Britain's Prince Charles set off a firestorm of criticism during a recent visit to the Canadian Museum of Immigration in Halifax, Nova Scotia, when he compared Russian President Vladimir Putin's invasion of Ukraine with Adolf Hitler's takeover of Czechoslovakia and Poland.
According to the Daily Mail, Prince Charles, who is scheduled to meet with Putin at the D-Day commemorations in France on June 6, made the private comment during a quick tour of Canada with the Duchess of Cornwall.
While they were paying a heartfelt tribute to World War II veterans and their families over tea at the museum in Halifax's docks, Prince Charles was introduced to 78-year-old Marienne Ferguson, a museum volunteer who fled to Canada from Poland with her Jewish family when she was just 13.
Ferguson told Charles that while she, her parents, two sisters and grandmother managed to escape after obtaining permits to sail to Canada, many other family members didn't and they eventually died in Nazi camps.
After Ferguson told Prince Charles her story she said he told her: "And now Putin is doing just about the same as Hitler." And she agrees.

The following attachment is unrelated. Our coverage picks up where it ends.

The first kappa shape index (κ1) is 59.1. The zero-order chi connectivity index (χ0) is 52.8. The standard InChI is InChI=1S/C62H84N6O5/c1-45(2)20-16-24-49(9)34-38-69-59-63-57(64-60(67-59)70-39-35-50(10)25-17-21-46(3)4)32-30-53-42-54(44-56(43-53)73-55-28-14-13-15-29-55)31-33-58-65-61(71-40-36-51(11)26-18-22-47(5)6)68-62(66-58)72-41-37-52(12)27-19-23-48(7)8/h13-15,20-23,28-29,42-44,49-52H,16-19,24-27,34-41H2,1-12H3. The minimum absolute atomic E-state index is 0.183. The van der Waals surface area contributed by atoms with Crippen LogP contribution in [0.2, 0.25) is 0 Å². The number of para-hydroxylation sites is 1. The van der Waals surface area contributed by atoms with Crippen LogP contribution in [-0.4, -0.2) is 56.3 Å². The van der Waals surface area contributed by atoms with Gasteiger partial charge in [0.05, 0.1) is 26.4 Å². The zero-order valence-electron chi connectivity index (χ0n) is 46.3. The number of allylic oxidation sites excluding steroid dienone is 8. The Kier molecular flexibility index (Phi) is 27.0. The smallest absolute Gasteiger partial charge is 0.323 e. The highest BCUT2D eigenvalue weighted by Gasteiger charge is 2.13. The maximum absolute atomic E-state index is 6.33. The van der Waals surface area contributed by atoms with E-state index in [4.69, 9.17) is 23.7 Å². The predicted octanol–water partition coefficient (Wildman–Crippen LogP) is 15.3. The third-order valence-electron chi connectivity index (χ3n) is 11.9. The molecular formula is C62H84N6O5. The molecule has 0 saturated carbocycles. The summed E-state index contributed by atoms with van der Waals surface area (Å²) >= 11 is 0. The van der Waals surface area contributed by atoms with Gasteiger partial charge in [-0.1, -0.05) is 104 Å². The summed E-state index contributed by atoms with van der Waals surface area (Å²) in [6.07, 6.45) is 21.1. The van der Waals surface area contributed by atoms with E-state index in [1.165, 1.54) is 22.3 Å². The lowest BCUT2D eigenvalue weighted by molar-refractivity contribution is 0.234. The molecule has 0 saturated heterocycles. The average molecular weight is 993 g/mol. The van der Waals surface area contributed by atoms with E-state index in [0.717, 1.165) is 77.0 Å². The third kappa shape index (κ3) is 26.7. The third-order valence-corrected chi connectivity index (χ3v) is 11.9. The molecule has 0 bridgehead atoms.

"I must say that I agree with him and am sure a lot of people do. I was very surprised that he made the comment as I know they [members of the Royal Family] aren't meant to say these things but it was very heartfelt and honest.
"I told the prince that while my family and I were lucky to get a permit to travel, many of my other relatives had permits but were unable to get out before war broke out on September 1. They were sent to the concentration camps and died," she said.
Britain's Labor Party MP Mike Gapes, however, didn't share Ferguson's sentiments and said Prince Charles should have kept his thoughts to himself in a series of tweets.
"In constitutional monarchy policy and diplomacy should be conducted by parliament and government. Monarchy should be seen and not heard," he tweeted.
"If you are heir to throne or monarch what you say matters. Normal 'free speech' argument not relevant. It is for Parlt and govt to use appropriate language to condemn illegal annexation of Crimea. Prince should stop freelance foreign policy," he added.
Deputy Prime Minister Nick Clegg defended the prince in a BBC report, saying the remark was "clearly a private conversation."
"I have never been of this view that if you are a member of the Royal Family somehow you have to enter into some Trappist vow of silence," he said.